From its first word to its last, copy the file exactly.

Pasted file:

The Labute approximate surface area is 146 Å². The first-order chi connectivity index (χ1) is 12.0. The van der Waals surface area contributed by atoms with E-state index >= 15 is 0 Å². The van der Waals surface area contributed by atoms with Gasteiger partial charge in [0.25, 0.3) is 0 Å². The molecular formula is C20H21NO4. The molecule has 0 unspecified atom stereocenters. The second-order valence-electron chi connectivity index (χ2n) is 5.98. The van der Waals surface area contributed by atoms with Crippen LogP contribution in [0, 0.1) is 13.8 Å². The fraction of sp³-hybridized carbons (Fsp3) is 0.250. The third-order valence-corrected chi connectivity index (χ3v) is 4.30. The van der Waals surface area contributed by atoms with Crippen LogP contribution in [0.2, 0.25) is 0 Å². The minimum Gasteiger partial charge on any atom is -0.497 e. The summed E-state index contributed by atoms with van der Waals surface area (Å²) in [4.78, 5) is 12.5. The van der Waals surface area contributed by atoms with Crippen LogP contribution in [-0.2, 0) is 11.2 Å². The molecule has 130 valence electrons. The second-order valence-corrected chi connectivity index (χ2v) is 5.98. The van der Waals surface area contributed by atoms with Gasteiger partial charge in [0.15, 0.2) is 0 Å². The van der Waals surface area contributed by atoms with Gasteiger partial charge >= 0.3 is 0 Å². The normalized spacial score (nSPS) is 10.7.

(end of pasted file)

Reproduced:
The Labute approximate surface area is 146 Å². The first-order chi connectivity index (χ1) is 12.0. The van der Waals surface area contributed by atoms with E-state index >= 15 is 0 Å². The van der Waals surface area contributed by atoms with Gasteiger partial charge in [0.25, 0.3) is 0 Å². The molecular formula is C20H21NO4. The molecule has 0 unspecified atom stereocenters. The second-order valence-electron chi connectivity index (χ2n) is 5.98. The van der Waals surface area contributed by atoms with Crippen LogP contribution in [0, 0.1) is 13.8 Å². The fraction of sp³-hybridized carbons (Fsp3) is 0.250. The third-order valence-corrected chi connectivity index (χ3v) is 4.30. The van der Waals surface area contributed by atoms with Crippen LogP contribution in [0.2, 0.25) is 0 Å². The minimum Gasteiger partial charge on any atom is -0.497 e. The summed E-state index contributed by atoms with van der Waals surface area (Å²) in [4.78, 5) is 12.5. The van der Waals surface area contributed by atoms with Crippen LogP contribution in [-0.2, 0) is 11.2 Å². The molecule has 130 valence electrons. The second-order valence-corrected chi connectivity index (χ2v) is 5.98. The van der Waals surface area contributed by atoms with Gasteiger partial charge in [0.15, 0.2) is 0 Å². The van der Waals surface area contributed by atoms with Gasteiger partial charge >= 0.3 is 0 Å². The normalized spacial score (nSPS) is 10.7.